Last year, office designers and relocation specialists added increasingly smart, striking design elements to companies' workspaces. This year, these trends are continuing to evolve and designers have predicted more cutting-edge trends in office design in 2017. Whether it’s to inspire creativity, promote productivity or improve health and safety, we’ve compiled some of the ideas trending to inspire business owners and employers alike.
1. Adaptable Furniture
Jobs and workplace structures are continuously changing and it’s becoming difficult for companies to predict which job functions there will be in the next few years. That’s why many businesses are creating workspaces with built-in flexibility. Previously unheard of job roles have rapidly developed in response to technological advances, so companies need spaces and furniture that can adapt to new jobs and equipment. Future-proofing offices has become essential, and adaptable furniture is an extension of the need to keep offices current.
Modular soft seating, modular workbenches, seating pods that can be adapted to communal and private work and acoustic elements are all brilliant examples of how smart office furniture can improve performance. Natixis’ Global Asset Management (NGAM) used adaptable furniture in their new open plan office using bench desking, which is finished with acoustic screens and storage above and below the desk.
2. Nature in the Workplace
Continuing on from 2016, bringing the outdoors inside is huge at the moment. Nature has long been touted as a stress-reliever and simply having plants in an office can make the air purer and staff calmer. Office designers are coming up with increasingly creative ways to incorporate nature into the sometimes slightly sterile surroundings of office space. Modern offices have been transformed into oases with splashes of vibrant or earthy colour and natural materials. Reclaimed wood panel installations, exposed concrete flooring, and natural flora patterns have been incorporated into furniture and artwork. This trend looks set to continue as office blocks are often set in big cities where nature is in short supply. Property management service provider Helix Property in Mayfair, London, are an excellent example of this trend: they filled their reception area and atrium (including seating) with live planters. A moss wall was also installed to provide an innovative combination of nature and technology since the area also includes wireless charging points.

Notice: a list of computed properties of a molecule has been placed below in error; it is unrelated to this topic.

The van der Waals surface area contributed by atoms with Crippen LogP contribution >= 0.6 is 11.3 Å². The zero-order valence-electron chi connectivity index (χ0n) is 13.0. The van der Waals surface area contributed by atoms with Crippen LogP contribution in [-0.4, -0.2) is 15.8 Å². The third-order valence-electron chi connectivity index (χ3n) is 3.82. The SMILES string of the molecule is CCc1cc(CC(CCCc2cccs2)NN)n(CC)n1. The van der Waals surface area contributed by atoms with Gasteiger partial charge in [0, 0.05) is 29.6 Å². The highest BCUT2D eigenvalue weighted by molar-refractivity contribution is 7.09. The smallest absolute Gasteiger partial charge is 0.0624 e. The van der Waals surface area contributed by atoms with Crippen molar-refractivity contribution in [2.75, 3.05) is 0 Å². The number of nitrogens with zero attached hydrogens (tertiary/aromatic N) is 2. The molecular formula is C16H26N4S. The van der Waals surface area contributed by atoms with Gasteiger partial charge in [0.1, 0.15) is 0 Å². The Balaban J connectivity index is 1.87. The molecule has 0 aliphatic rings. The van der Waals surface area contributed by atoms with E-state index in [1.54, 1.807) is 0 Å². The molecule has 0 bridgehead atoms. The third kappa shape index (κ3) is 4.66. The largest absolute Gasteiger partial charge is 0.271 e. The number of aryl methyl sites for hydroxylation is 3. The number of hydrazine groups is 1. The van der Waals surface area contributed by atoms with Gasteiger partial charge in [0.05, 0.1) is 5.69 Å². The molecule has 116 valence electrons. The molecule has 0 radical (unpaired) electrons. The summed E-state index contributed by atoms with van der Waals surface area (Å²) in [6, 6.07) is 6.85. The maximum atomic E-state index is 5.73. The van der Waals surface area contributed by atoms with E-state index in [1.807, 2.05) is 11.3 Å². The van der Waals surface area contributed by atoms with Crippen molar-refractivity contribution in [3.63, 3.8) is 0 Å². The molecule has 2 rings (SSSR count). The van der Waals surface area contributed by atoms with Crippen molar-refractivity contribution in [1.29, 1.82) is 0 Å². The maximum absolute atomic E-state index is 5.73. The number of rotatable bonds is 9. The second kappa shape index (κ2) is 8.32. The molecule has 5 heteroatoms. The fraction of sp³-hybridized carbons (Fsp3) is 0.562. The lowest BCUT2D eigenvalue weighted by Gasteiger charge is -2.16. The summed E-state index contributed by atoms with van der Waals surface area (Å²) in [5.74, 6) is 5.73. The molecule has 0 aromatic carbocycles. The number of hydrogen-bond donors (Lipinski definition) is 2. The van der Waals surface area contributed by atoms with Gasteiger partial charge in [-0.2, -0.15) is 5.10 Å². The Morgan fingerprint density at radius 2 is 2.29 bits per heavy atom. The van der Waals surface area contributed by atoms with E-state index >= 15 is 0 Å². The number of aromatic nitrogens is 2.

3. Different Coloured Rooms
Just as the common trend of breakout areas and quiet rooms for private work has taken off over the last decade, the decor of those rooms is becoming more important. Colours can have a huge psychological effect on employees, so office designers are using different hues to help convey moods that can influence productivity in the office. This is one of the reasons why we see so much blue and green combined with neutral colours to foster a calming ambience within the office and improve efficiency and focus. Bright colours and patterns are employed for more creative or outgoing spaces where brainstorming and dynamic activity takes place. Yellow is believed to promote optimism and inspiration, so it is best used in rooms where artists, writers, designers, developers and other creative professionals work.
4. Limited Workspace and Hot-desking
Assigned office seating is becoming a thing of the past. According to Cisco, 60% of global workers now use a laptop, tablet, or smartphone in the office or when working on the move. With cloud software like Dropbox or Google Docs to store and backup their files and office space at a premium, desktop computers just aren’t a necessity like they used to be. Hot-desking also has health benefits since you can vary your positions between a standing desk, a corner sofa or a meeting room with communal tables, and maybe even a beanbag in the trendiest offices. Businesses are installing power sockets in easily accessible places so that staff (and visitors) can charge laptops, smartphones and other devices. Look Ahead introduced hot-desking to create a very flexible space that encourages collaboration while addressing the fact that some members of staff are not office based. The change has dramatically improved collaboration between teams, resulting in enhanced productivity.
5. Integrated Technology
The move towards flexible working has ensured a continuing need for integrated chargers and power points in offices. Therefore, it’s likely that powered furniture with built-in power adapters and multimedia capabilities will become a huge trend worldwide. Chairs, sofas and desks will feature hidden and discreet power points. In fact, wireless charging of devices will become common in the workplace if Apple supports the feature on the next iPhone. There are also touch tables which are like a giant iPad tables that can be useful in meetings, as well as ergonomic smart chairs with technology to warn workers of poor posture.